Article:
The Bells of Notre-Dame de Paris

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One of the most famous features of Notre-Dame de Paris is her bells. They faithfully mark the hours and ring out to commemorate significant occasions.

How much do you know about Notre-Dame Cathedral’s bells?

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Notre-Dame Cathedral has 10 bells, of which, the “bourdon” dates back to the 15th century. The bourdon is the heaviest bell and produces the lowest tone. It was recast in 1681, upon the request of King Louis XIV, who named it the “Emmanuel” bell. This bell, considered one of the most beautiful in Europe, rings in F sharp. 

During the French Revolution in 1791 and 1792, all the bells, except for Emmanuel, were lowered, broken, and melted down for ammunition by the revolutionaries. In 1802, by order of Napoleon I, Emmanuel was replaced in its tower. Throughout the later part of the 19th century, several of the bells were recast and installed in the North and South Towers, the spire, and the roof. 

However, due to the poor quality of the metal used in the four bells of the North Tower, there were harmonic discrepancies and poor overall acoustic quality. As a result, the bells were all replaced in 2013, except for Emmanuel, who retained its renowned, excellent sound. The Cornille-Havard foundry in Villedieu-les-Poêles produced the bells for the North Tower, and the bourdon for the South Tower was produced at the Royal Eijsbouts foundry in the Netherlands.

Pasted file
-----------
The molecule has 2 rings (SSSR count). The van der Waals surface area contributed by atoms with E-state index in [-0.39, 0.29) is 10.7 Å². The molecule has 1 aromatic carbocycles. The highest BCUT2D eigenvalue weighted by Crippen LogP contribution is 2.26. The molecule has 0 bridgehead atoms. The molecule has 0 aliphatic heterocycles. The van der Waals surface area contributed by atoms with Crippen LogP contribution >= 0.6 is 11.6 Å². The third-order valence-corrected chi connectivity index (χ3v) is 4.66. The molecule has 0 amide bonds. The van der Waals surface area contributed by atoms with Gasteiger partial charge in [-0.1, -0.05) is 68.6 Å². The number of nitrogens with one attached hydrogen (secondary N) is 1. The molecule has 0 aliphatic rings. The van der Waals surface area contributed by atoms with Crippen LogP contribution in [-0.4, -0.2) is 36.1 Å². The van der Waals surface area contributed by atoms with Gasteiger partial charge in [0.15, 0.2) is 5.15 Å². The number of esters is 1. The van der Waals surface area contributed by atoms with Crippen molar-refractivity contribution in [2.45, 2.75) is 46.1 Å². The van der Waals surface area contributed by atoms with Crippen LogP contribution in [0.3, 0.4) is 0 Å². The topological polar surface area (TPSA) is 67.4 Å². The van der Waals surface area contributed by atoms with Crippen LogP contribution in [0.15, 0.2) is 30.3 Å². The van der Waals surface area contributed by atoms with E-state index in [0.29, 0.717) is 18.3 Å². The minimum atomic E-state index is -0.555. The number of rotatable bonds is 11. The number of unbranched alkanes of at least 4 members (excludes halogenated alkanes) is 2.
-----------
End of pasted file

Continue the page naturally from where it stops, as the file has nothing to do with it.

All of the bells bear a first name in homage to the personalities who have shaped the life of the diocese and the Church. Notre-Dame Cathedral’s South Tower houses Marie, whose first name pays homage to the mother of Christ, protector of Notre-Dame Cathedral, and memorializes the first bourdon Marie that was in place between 1378 and 1792. 

The North Tower houses:

  • Gabriel, in homage to the angel Gabriel of the Annunciation. The largest bell in the North Tower also bore this name in the 15th century.
  • Anne-Geneviève, in memory of Saint Anne, mother of Mary. And of Saint Geneviève, patron saint of Paris.
  • Denis, in honor of Saint Denis, first bishop of Paris.
  • Marcel, in honor of Saint Marcel, ninth bishop of Paris in the 5th century.
  • Étienne, in memory of the old cathedral church of Paris placed under the protection of Saint Etienne.
  • Benedict-Joseph, in remembrance of Benedict XVI, pope at the time of their consecration in 2013, during the 850th anniversary of Notre-Dame de Paris cathedral.
  • Maurice, in memory of the bishop of Paris, Maurice de Sully who laid the first stone of the cathedral in 1163.
  • Jean-Marie, in homage to Cardinal Jean Marie Lustiger, 139th Archbishop of Paris, from 1981 to 2005.

The bells weigh between two and three tons each. For centuries, they marked the hours and key moments in the life of the Church and history of Paris as well as for the Cathedral’s Christmas, Easter, and Ascension celebrations. The Emmanuel bell, in particular, has tolled to mark major events in the history of France such as the coronations of French kings, Papal visits, and to mark the end of major conflicts including World War I and World War II. It has also rung in somber times to unite the community, such as the funerals for French heads of state and tragedies such as the Twin Tower attacks on September 11, 2001.

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The bells survived the fire in April 2019 and today are still hanging in the bell towers as the cathedral undergoes restoration. They are undergoing cleaning and were rung on the 1-year anniversary of the fire. 

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